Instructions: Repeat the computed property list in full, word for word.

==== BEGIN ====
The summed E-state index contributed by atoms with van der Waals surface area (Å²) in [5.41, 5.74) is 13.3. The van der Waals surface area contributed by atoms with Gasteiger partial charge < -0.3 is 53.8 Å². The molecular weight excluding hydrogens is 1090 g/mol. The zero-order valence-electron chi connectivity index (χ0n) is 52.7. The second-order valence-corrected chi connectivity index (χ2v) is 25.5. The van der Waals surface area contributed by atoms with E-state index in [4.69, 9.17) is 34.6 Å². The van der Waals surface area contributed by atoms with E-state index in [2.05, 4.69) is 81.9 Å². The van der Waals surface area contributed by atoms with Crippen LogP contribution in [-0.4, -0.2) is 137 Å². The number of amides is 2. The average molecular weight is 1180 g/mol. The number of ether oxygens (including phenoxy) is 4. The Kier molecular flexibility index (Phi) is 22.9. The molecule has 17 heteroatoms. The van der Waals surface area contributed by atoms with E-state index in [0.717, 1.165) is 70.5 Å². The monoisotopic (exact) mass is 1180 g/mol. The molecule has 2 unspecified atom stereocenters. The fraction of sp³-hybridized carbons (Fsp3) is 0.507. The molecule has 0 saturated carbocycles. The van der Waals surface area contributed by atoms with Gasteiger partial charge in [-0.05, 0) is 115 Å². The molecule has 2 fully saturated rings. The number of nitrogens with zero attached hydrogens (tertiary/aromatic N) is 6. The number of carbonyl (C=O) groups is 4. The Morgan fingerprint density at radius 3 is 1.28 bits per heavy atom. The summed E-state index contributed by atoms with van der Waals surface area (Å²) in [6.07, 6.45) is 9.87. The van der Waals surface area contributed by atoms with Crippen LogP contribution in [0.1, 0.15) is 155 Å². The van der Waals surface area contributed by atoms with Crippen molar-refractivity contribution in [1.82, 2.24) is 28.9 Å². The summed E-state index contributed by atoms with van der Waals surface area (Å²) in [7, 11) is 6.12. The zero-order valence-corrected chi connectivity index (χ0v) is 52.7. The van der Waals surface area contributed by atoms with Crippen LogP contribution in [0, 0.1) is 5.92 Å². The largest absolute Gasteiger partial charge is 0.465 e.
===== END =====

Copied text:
The summed E-state index contributed by atoms with van der Waals surface area (Å²) in [5.41, 5.74) is 13.3. The van der Waals surface area contributed by atoms with Gasteiger partial charge < -0.3 is 53.8 Å². The molecular weight excluding hydrogens is 1090 g/mol. The zero-order valence-electron chi connectivity index (χ0n) is 52.7. The second-order valence-corrected chi connectivity index (χ2v) is 25.5. The van der Waals surface area contributed by atoms with E-state index in [4.69, 9.17) is 34.6 Å². The van der Waals surface area contributed by atoms with E-state index in [2.05, 4.69) is 81.9 Å². The van der Waals surface area contributed by atoms with Crippen LogP contribution in [-0.4, -0.2) is 137 Å². The number of amides is 2. The average molecular weight is 1180 g/mol. The number of ether oxygens (including phenoxy) is 4. The Kier molecular flexibility index (Phi) is 22.9. The molecule has 17 heteroatoms. The van der Waals surface area contributed by atoms with E-state index in [0.717, 1.165) is 70.5 Å². The monoisotopic (exact) mass is 1180 g/mol. The molecule has 2 unspecified atom stereocenters. The fraction of sp³-hybridized carbons (Fsp3) is 0.507. The molecule has 0 saturated carbocycles. The van der Waals surface area contributed by atoms with Gasteiger partial charge in [-0.05, 0) is 115 Å². The molecule has 2 fully saturated rings. The number of nitrogens with zero attached hydrogens (tertiary/aromatic N) is 6. The number of carbonyl (C=O) groups is 4. The Morgan fingerprint density at radius 3 is 1.28 bits per heavy atom. The summed E-state index contributed by atoms with van der Waals surface area (Å²) in [6.07, 6.45) is 9.87. The van der Waals surface area contributed by atoms with Crippen LogP contribution in [0.1, 0.15) is 155 Å². The van der Waals surface area contributed by atoms with Crippen molar-refractivity contribution in [1.82, 2.24) is 28.9 Å². The summed E-state index contributed by atoms with van der Waals surface area (Å²) in [7, 11) is 6.12. The zero-order valence-corrected chi connectivity index (χ0v) is 52.7. The van der Waals surface area contributed by atoms with Crippen LogP contribution in [0, 0.1) is 5.92 Å². The largest absolute Gasteiger partial charge is 0.465 e.